Armstrong Coal permits new Lewis Creek area, starts up deep mine

Armstrong Coal is seeking a Section 404 Clean Water Act permit from the U.S. Army Corps of Engineers for a strip mine project located about 4.1 miles south of Centertown in Ohio County, Ky.

The Corps office in Louisville, Ky., is taking public comment on the application until Jan. 14.

“The proposed project would result in discharges of fill and/or dredged material into ‘waters of the United States’ on a majority of a 1,141.8-acre area, which is also being reviewed as the Armstrong Coal Company, Lewis Creek West Mining Complex by the Kentucky Division of Mine Permits (KDMP) ID No. 892-0115,” said a Corps public notice. “The proposed project would fill 0.375 acre of open water, 16.260 acres of forested wetland (PFO), 0.379 acre of scrub-shrub wetland (PSS), 0.518 acre of emergent wetland (PEM), 22,045 linear feet of intermittent streams and 47,752 linear feet of ephemeral streams. Also 200 linear feet of a perennial stream would be temporarily impacted by the installation of a bridge crossing which would be removed and the stream restored after mining.”

Armstrong Coal’s preferred alternative has taken into consideration various mining methods to maximize the opportunities for avoidance and minimization measures related to stream impacts. “Through this evaluation, the applicant has resized and restructured the proposed project’s footprint to avoid impacts to adjacent potential jurisdictional waters along the southern and eastern boundaries, in which Armstrong Coal Company has surface and mineral rights to economically recoverable coal reserves,” the Corps noted.

Armstrong Coal has been planning an IPO under the name of new corporate parent Armstrong Energy, with a May 30 prospectus filing with the SEC saying about this operation: “The Lewis Creek mine is a surface mine located approximately five miles south of Centertown, Kentucky and approximately 3.5 miles from the Midway Preparation Plant. Production commenced in June 2011 at the Lewis Creek mine, and thermal coal is being mined from the West Kentucky seams #13A and #13. Lewis Creek produced approximately 0.5 million tons of clean coal in 2011. A dragline equipped with a 20 yard bucket is used in conjunction with mobile mining equipment to remove overburden and construct the dragline bench at the Lewis Creek mine. There are approximately 6 million tons of proven and probable reserves at the Lewis Creek surface mine. Coal mined at the Lewis Creek mine is transported by truck to the Midway Preparation Plant for processing and subsequent delivery to our customers.”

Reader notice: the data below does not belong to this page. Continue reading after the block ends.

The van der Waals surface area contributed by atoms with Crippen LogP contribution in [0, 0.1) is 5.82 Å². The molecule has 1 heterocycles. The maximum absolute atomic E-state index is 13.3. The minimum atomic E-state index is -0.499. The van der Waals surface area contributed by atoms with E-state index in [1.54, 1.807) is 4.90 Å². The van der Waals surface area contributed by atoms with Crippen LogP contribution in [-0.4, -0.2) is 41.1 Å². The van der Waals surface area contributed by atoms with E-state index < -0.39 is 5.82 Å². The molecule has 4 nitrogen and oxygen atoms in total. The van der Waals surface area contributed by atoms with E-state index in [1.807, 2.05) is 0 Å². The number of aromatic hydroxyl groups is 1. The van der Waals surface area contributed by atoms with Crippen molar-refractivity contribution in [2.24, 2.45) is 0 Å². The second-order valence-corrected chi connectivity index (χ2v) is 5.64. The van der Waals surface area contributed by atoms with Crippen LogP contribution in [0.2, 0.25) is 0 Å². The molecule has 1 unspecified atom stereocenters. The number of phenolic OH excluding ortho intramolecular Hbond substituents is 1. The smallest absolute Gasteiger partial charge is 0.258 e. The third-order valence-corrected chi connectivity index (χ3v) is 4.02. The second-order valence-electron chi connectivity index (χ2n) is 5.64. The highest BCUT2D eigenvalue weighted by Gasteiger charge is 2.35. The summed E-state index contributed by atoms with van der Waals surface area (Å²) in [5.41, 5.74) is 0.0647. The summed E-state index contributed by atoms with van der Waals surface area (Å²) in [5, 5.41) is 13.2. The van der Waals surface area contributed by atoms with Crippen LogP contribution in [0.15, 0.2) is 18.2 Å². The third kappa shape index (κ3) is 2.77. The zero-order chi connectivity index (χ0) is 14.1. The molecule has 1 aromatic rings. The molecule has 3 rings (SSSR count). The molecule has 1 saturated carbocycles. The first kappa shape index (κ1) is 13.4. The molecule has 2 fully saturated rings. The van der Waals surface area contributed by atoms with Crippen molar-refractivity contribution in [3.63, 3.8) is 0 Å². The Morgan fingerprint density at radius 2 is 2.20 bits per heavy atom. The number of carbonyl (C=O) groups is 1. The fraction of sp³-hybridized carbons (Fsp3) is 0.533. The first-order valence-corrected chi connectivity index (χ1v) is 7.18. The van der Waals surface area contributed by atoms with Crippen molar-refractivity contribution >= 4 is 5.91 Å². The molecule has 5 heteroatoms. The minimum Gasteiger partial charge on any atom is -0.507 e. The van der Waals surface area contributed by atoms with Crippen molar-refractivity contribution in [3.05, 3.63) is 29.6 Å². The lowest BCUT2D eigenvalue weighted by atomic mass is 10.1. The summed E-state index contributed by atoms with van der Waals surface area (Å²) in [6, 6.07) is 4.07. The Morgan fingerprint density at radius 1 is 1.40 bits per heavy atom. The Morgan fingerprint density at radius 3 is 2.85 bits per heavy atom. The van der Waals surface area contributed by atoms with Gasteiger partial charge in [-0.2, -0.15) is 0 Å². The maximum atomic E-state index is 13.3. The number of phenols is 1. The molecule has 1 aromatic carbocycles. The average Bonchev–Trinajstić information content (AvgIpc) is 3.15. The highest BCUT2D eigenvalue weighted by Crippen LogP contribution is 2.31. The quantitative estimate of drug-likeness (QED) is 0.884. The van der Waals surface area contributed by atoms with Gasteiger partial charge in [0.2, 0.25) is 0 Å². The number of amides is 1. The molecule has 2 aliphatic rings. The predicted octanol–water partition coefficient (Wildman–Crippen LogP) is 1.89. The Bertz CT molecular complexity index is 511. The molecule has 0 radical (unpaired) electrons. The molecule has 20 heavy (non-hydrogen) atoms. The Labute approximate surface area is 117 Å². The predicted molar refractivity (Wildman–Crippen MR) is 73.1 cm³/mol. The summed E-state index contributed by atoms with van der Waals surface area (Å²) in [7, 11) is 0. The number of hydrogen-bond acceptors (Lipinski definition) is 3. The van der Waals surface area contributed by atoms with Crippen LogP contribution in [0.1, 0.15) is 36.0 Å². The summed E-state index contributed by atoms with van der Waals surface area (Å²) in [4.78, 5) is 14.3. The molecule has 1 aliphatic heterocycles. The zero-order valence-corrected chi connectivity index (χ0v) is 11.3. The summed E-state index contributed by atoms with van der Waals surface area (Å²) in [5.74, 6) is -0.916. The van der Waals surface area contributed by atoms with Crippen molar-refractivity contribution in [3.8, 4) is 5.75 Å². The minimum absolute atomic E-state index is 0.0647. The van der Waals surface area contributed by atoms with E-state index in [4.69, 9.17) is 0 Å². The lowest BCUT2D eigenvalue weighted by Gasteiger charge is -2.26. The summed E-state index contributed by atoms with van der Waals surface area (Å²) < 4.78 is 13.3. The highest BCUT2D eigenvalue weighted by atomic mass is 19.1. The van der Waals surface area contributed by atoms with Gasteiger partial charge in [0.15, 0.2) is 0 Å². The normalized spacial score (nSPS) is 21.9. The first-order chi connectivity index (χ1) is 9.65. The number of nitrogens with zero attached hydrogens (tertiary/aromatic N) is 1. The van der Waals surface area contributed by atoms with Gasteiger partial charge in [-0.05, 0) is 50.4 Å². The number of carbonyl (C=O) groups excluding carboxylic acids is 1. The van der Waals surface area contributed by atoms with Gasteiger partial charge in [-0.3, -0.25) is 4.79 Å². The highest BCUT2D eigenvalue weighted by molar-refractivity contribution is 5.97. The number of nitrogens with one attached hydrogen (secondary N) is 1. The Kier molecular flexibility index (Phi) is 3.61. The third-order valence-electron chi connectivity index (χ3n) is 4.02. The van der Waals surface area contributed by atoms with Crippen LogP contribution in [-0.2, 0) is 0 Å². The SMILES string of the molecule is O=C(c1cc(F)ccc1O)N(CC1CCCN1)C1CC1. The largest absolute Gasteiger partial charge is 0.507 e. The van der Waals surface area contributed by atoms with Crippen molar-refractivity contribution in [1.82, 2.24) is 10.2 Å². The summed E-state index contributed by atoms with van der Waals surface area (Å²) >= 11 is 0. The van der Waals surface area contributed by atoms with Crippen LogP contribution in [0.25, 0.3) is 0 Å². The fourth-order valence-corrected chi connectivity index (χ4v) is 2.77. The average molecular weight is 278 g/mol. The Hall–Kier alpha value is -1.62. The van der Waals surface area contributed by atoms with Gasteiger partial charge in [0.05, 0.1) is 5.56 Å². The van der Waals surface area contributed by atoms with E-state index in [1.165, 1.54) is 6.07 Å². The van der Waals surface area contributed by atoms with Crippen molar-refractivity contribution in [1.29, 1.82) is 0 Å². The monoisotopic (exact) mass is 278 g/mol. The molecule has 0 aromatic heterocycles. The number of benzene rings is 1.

The May 30 report also said that the company at that point anticipated opening the Lewis Creek underground mine in 2013, assuming that it receives all necessary permits for operation of that mine. The Lewis Creek mine would produce coal from the West Kentucky #9 seam utilizing two continuous miner super sections operating concurrently. Once fully operational, the Lewis Creek deep mine is projected to produce about 1.3 million tons of clean coal per year. There are approximately 22 million tons of proven and probable reserves at this operation.

U.S. Mine Safety and Health Administration data shows that the Lewis Creek surface mine got a production start in the second quarter of 2011, produced 488,278 tons during the rest of that year, then turned out 781,694 tons in the first nine months of this year. The Lewis Creek deep mine got a production start in the third quarter of this year and turned out 405 tons, MSHA data shows.

About Barry Cassell 20414 Articles
Barry Cassell is Chief Analyst for GenerationHub covering coal and emission controls issues, projects and policy. He has covered the coal and power generation industry for more than 24 years, beginning in November 2011 at GenerationHub and prior to that as editor of SNL Energy’s Coal Report. He was formerly with Coal Outlook for 15 years as the publication’s editor and contributing writer, and prior to that he was editor of Coal & Synfuels Technology and associate editor of The Energy Report. He has a bachelor’s degree from Central Michigan University.